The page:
Around 66% of 542 Indian pilots who took half in a latest survey on fatigue triggering “daytime sleepiness” admitted to dozing off in the cockpit with out alerting their fellow crew members or experiencing microsleep episodes whereas on the job.
The survey done by an NGO, Safety Matters Foundation, was to check the level of fatigue causing daytime sleepiness among pilots in India. All pilots across regional, international, and domestic operations took part in the survey.
They measured their fatigue levels on the Epworth Sleepiness Scale (a set of eight questions to gauge sleepiness that is later used to identify the range of sleepiness).
And it showed:
– 41% suffered from moderate daytime sleepiness.
– 54% of them suffer from severe excessive daytime sleepiness.
– And hence, 66% of pilots said they had experienced micro-sleep or unintentionally fallen asleep in the cockpit.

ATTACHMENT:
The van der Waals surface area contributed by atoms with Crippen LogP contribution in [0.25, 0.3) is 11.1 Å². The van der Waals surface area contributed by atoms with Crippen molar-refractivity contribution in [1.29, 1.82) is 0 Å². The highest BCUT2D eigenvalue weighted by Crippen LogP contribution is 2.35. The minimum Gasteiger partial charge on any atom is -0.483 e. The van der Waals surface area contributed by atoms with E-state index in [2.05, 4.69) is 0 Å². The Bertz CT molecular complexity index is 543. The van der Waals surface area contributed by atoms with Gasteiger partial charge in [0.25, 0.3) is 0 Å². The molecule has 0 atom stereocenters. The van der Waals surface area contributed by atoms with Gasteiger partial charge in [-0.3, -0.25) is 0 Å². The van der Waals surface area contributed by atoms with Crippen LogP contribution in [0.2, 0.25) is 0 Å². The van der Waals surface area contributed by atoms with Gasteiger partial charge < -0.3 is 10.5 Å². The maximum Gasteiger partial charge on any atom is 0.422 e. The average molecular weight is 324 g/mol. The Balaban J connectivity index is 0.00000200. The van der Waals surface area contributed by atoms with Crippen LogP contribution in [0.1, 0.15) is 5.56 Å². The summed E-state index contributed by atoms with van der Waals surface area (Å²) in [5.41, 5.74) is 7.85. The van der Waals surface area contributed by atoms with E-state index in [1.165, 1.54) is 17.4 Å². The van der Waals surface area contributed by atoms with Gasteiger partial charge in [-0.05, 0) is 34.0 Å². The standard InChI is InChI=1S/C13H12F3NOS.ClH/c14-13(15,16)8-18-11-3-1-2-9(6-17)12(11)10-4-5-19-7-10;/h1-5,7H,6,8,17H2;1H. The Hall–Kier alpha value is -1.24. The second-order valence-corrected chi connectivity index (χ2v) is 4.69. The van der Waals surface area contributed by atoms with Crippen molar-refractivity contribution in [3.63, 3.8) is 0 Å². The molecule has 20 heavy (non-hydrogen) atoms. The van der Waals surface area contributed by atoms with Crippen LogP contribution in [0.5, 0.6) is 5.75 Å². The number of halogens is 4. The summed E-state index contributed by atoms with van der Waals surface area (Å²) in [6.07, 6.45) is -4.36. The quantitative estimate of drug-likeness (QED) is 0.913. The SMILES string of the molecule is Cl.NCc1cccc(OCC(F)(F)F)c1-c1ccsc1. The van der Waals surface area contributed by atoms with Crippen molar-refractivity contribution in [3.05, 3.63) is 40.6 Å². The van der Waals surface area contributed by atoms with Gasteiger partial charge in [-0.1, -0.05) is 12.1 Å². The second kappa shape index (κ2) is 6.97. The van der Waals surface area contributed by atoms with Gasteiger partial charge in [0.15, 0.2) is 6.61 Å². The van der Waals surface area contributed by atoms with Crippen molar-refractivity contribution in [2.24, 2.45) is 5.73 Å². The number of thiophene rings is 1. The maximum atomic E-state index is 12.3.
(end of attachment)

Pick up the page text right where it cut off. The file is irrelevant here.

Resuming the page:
Fatigue is one of the main reasons attributed to airplane accidents and the study reaffirmed the fact that pilots are not coping well with the pressure that comes with their jobs. With companies looking to work with less than adequate workforces, timings have gone up for most pilots.
According to the survey, pilots earlier had to fly 30 hours a week but now, they can fly back-to-back once every week. That has resulted in added stress on the workforce resulting in more fatigue.
The pilots attributed again-to-again morning departures because the main trigger of fatigue (74%). The NGO’s founder, Capt Amit Singh, stated: “The survey asked the pilot a question on the time they would get up if they had to report for a 6 am flight departure. Majority of the crew responded that they would wake up between 3am and 3:30am. This indicates that their body clock is interrupted at the most critical period of rest.
Circadian misalignment can make you feel drained and can have serious health consequences. Repeated flight duty in this period will not only affect sleep quality but over 10 -12 hrs duty will lead to poor cognition thereby affecting flight safety.”